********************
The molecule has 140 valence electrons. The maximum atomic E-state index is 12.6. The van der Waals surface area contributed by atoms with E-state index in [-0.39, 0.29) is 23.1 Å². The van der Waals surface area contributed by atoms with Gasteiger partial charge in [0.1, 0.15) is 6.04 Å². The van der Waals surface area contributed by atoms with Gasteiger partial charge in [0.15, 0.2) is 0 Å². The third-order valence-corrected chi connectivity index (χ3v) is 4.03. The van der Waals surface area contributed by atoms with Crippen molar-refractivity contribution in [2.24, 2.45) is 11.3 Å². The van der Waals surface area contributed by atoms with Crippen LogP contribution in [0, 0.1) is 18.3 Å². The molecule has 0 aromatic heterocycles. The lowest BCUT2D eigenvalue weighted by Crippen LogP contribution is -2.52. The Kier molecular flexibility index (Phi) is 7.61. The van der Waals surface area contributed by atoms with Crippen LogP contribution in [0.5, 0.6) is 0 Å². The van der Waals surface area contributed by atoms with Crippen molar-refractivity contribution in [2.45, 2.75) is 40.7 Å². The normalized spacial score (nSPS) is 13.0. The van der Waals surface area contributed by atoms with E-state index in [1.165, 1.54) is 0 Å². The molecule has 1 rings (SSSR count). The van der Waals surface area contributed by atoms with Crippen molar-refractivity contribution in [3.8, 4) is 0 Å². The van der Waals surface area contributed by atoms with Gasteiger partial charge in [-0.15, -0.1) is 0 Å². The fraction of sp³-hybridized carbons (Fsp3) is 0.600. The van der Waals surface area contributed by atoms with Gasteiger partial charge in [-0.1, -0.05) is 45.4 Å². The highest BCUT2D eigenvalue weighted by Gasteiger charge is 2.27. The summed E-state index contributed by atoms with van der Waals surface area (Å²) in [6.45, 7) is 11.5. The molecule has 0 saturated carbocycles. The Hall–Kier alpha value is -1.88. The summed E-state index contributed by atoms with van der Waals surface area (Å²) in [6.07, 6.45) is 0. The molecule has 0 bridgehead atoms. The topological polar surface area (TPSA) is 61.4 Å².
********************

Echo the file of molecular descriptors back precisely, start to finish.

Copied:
The molecule has 140 valence electrons. The maximum atomic E-state index is 12.6. The van der Waals surface area contributed by atoms with E-state index in [-0.39, 0.29) is 23.1 Å². The van der Waals surface area contributed by atoms with Gasteiger partial charge in [0.1, 0.15) is 6.04 Å². The van der Waals surface area contributed by atoms with Gasteiger partial charge in [0.15, 0.2) is 0 Å². The third-order valence-corrected chi connectivity index (χ3v) is 4.03. The van der Waals surface area contributed by atoms with Crippen molar-refractivity contribution in [2.24, 2.45) is 11.3 Å². The van der Waals surface area contributed by atoms with Crippen LogP contribution in [0, 0.1) is 18.3 Å². The molecule has 0 aromatic heterocycles. The lowest BCUT2D eigenvalue weighted by Crippen LogP contribution is -2.52. The Kier molecular flexibility index (Phi) is 7.61. The van der Waals surface area contributed by atoms with Crippen LogP contribution in [0.5, 0.6) is 0 Å². The van der Waals surface area contributed by atoms with Crippen molar-refractivity contribution in [2.45, 2.75) is 40.7 Å². The normalized spacial score (nSPS) is 13.0. The van der Waals surface area contributed by atoms with E-state index in [1.165, 1.54) is 0 Å². The molecule has 1 rings (SSSR count). The van der Waals surface area contributed by atoms with Crippen molar-refractivity contribution in [3.8, 4) is 0 Å². The van der Waals surface area contributed by atoms with Gasteiger partial charge in [-0.15, -0.1) is 0 Å². The fraction of sp³-hybridized carbons (Fsp3) is 0.600. The van der Waals surface area contributed by atoms with Gasteiger partial charge in [-0.1, -0.05) is 45.4 Å². The highest BCUT2D eigenvalue weighted by Gasteiger charge is 2.27. The summed E-state index contributed by atoms with van der Waals surface area (Å²) in [6.45, 7) is 11.5. The molecule has 0 saturated carbocycles. The Hall–Kier alpha value is -1.88. The summed E-state index contributed by atoms with van der Waals surface area (Å²) in [6.07, 6.45) is 0. The molecule has 0 bridgehead atoms. The topological polar surface area (TPSA) is 61.4 Å².